Medicine Show Is Melissa Etheridge’s Prescription For Healing

Melissa Etheridge (Photo by Lauren Dukoff)

The last time Melissa Etheridge was in a recording studio was for the 2016 collection MEmphis Rock and Soul, a collection of Stax-Volt-inspired covers that allowed her to pay homage to a number of different influences including William Bell, The Staples Singers and Otis Redding. The 2016 presidential election and much of what happened in its aftermath proved to be the kind of shock to the system that immediately sent Etheridge into the studio. The end result was the forthcoming The Medicine Show, the 15th studio album by the Kansas native.

“I started thinking about this new album in 2016 when I was sure that we were going to have this great new female president. Where we all went at the end of 2016 really had an effect on me. I realized that now it was about inspiring because this was depressing. And it’s times like this where I know music and art can do so much,” she explained. “I decided to mirror this and use some of these instances [for creative fuel]. So all of 2017, I got some notebooks and started writing things down and picking up pictures and thoughts and putting a notebook of inspiration together. I knew that this next album was going to be about this time because 20 years from now, you’ll be able to look at this album and see that it’s a microcosm of 2018. I have no desire to preach to anybody. But I do want to reach into the hearts and minds of people and really give hope and find a way to inspire through this.”

The 11 songs Etheridge recorded throughout 2017 and early 2018 found her certainly pulling from current events to paint a picture of what this country was going through in this current day and age. “The Human Chain” offers hope for healing while “Shaking” finds the heartland rocker addressing the inner turmoil of anxiety. Health and wellness are at the core of the album, be it the psychological or physiological. It gets readily addressed via “Here Comes the Pain,” which focuses on opioid addiction and also in album-closer “The Last Hello,” which was informed by the horrific Parkland School shootings.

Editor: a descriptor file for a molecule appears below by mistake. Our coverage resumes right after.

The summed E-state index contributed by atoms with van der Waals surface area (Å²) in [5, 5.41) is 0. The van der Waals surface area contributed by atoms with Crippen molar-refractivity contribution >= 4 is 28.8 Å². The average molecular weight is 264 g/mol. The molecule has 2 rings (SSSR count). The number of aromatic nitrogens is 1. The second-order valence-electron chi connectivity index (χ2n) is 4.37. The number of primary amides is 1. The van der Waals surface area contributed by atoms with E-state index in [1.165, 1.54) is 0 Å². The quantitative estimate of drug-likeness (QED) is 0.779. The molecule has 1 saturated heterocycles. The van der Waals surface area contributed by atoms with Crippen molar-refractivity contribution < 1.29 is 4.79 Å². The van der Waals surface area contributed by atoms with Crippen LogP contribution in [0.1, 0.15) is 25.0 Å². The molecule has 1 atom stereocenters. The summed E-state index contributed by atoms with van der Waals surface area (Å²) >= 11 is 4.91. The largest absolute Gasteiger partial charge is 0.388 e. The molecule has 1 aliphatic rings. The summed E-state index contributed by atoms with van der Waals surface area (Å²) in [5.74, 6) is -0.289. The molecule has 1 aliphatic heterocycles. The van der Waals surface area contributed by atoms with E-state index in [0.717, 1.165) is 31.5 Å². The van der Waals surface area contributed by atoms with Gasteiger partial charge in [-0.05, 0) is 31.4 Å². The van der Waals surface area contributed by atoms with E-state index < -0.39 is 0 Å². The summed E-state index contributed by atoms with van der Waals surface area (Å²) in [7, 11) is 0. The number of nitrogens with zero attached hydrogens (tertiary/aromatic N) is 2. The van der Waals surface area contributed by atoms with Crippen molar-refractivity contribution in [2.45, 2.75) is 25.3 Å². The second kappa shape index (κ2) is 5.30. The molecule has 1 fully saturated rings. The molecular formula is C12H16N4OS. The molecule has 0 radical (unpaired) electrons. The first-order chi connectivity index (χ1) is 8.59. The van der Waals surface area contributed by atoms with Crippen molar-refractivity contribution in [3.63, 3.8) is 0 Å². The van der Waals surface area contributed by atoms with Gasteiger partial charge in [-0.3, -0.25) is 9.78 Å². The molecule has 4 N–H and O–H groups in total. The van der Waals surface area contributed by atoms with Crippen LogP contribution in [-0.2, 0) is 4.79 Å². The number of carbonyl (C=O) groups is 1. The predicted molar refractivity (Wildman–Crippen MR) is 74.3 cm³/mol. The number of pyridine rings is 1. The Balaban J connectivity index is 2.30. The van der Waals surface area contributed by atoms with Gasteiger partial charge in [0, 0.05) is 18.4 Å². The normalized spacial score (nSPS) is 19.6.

“I was actually in the studio [when Parkland happened]. It all really depressed me but the next day when I saw those kids—I saw Emma Gonzalez and David Hogg get up and speak—for me, there was the shining light we should follow,” Etheridge recalled. “So I put my mind and heart in that place of a survivor and started doing a little research. There are a lot of people that have died in school shootings, but there are 150,000 people who have survived school shootings. When I start thinking of all those people that have seen this horrific thing and lost their friends, it’s as simple as trying to take this huge issue and place it in the very small fact of someone wishing they could see their friend. So that’s where I came from with ‘The Last Hello.’”

And as someone who has been cancer free for 15 years, the role of medicinal marijuana has shaped her worldview regarding wellness and yielded the aforementioned “Here Comes the Pain.”

“I understand [marijuana] as medicine and I’ve been an advocate for it for 15 years. I’ve seen our attitudes towards it change and I’m very happy with where it’s going. I’m in the business—we’re very close to launching Etheridge Farms very soon. It’s a very crazy time here with a lot of regulations and things like that,” she said. “I think cannabis is just a part of an overall new wellness/health paradigm that’s really changing. People are seeing that the opioids being prescribed not only stop pain, but they stop life. People are finally looking for something else, knowing there’s something else. We’re all starting to look to our own bodies and our own responsibility of how to make life vibrant and how to make health a big part of it. Health can be sexy, and that’s where I’m at right now.”

Currently set to hit the road, Etheridge will be playing out quite a bit this year, only stopping long enough to pen some songs for an upcoming Broadway production based on the 1988 coming-of-age film Mystic Pizza. As someone who loves to play live, the 57-year-old singer-songwriter is always cognizant of making sure her fans come first.

“I’ve had 30 wonderful years of putting together the perfect set list. I now have interchangeable songs and a set of hit songs that we do every night and love to do. I am so grateful to start ‘Come To My Window’ and hear everyone singing at the top of their lungs. So every show that you’re going to come see me, you’re going to hear the hits,” she said. “You’re going to hear a couple of deep album tracks and this time out, you’re going to hear a few of the new songs. Then we will watch the new album, see how it sells and keep the songs that they latch on to—the ones they love and the ones that they request. I really, really watch, because it’s about that experience. It’s not about me. I have fun playing whatever, so the more fun the audiences are having, the more fun I’m having. I want a show where people are having a good time.”

Melissa Etheridge will be appearing on April 10 at Town Hall, 123 W. 43rd St., NYC. For more information, visit or call 212-307-4100.

Dave Gil de Rubio
In addition to being editor of theNassau Observer, Dave Gil de Rubio is a regular contributor to Long Island Weekly, specializing in music and sports features. He has won several awards for writing from Press Club of Long Island (PCLI), New York Press Association (NYPA) and Fair Media Council (FMC).

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